14. Make your vulnerability assessment and management reports useful
There is a huge gap between performing an inventory of your vulnerabilities and actually fixing them. The way information is presented and shared dictates how fast and efficiently that gap is closed.
As a rule of thumb, if notifying the appropriate person about a vulnerability takes too much time or effort, you are missing an opportunity.
For critical vulnerabilities, you’ll want to alert the appropriate teams as soon as possible.
Some best practices to make alerts useful:
- Avoid noise: Only alert on the items that need immediate attention.
- Be surgical: Only alert the people that need to take action.
- Use the appropriate channels: Your team might not read an urgent email in time.
- Provide context: If the alert contains all the needed information, like what image is affected, what namespace, or what cloud task, it will save critical time.
For not so urgent vulnerabilities, reports can come quite handy.
You’ll want your reports to be complete and granular.
Complete enough so you can validate the compliance of your entire infrastructure without having to dig between several spreadsheets and tools.
And granular enough so you can easily group vulnerabilities by team, service, or cloud account, helping you decide where you should start acting first.
An example would be providing a weekly report for each team, consolidating all their assets that contain the information they need to plan the fixes.
When it comes to reporting, tools can be too opinionated. Make sure you can take something useful from your reporting tools beyond checking a box in your compliance requirements.
Also, what good are reports if you spend hours working with several tools to craft them? Look for tools that either consolidate all your vulnerabilities, or play well with the other tools you’re using.
Plan for vulnerability exploits
We covered the limits of vulnerability management several times in this article. From vulnerabilities not yet discovered to those that we haven’t fixed yet, and also vulnerable configurations, there is a lot that can go wrong.
15. Protect your runtime
Luckily, the behavior of microservices is rather predictable, so it’s easy to spot when a vulnerability is exploited. That is, if you are looking for it.
Runtime security tools can read system events, so they can detect suspicious things like shells spawning on containers, new processes spawning, or configuration changes.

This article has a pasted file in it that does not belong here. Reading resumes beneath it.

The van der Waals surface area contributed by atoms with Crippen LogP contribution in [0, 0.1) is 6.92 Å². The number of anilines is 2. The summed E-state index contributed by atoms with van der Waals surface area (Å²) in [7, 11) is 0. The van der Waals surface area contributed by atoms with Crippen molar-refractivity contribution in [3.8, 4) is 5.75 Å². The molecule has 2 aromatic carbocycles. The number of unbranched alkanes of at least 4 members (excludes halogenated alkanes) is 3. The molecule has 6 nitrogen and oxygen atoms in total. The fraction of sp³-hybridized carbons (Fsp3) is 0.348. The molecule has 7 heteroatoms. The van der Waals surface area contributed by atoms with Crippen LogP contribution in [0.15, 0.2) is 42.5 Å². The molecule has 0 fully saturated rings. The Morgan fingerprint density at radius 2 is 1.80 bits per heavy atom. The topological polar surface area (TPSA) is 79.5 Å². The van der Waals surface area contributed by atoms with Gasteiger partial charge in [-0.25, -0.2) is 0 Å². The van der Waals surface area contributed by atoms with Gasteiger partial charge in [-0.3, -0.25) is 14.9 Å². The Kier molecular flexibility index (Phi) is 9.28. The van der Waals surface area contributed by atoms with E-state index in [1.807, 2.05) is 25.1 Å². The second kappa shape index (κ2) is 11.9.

Like Falco, the cloud-native runtime security project, that is the de facto Kubernetes threat detection engine. Beyond Kubernetes, Falco can also protect Hosts and serverless services like AWS Fargate.
You should absolutely leverage runtime security tools.
16. Enable forensic investigations
Going one step ahead, vulnerability management and runtime security tools should enable the forensic investigation that will take place after a vulnerability is exploited.
Imagine that a vulnerability in a container is exploited, your runtime security tool detects it and immediately kills the container to block the attack.
Even if you get notified via alerts, how can you investigate the incident to prevent it from happening again? After all, once you kill the container, it doesn’t exist anymore.
Knowing that the container had vulnerabilities can significantly narrow the investigation, but you’ll need actual evidence to reconstruct the incident. The following features in security tools can help you:
Capture system activity: Runtime security tools rely on system events to keep track of what’s happening on your system. Some tools can go further and record those events in the time around a security event. With them, you can know what processes the attacker ran, what files they changed, and what network activity was involved.
Activity Audit: Sometimes, you don’t need all the system activity of a machine to investigate an event. Keeping separate audit logs per workload can be a less noisy complement. You can check the audit log of a specific container, then jump into a system event capture if you need to fill the gaps.
Correlated data: In the cloud and microservices world, incidents are rarely isolated. You may find a crypto miner running in a container, kill the container, and call it a day.
But if you could watch security events from your whole infrastructure in a single overview, you may also find that right before the attack, one of your developers signed without multi-factor authentication. Maybe what was compromised wasn’t just a container, but some user credentials? The investigation just gained another dimension.
Look for tools that help you correlate misconfigurations with security events.
Software is not perfect and that causes security issues. Thankfully, with image scanning and other best practices, we can mitigate the impact of vulnerabilities.
Blocking vulnerabilities is not always enough, so keep an eye on runtime security.
And overall, look for security tools that make your life easier. Better reporting and faster response times can mark the difference between a security incident and becoming a trending topic.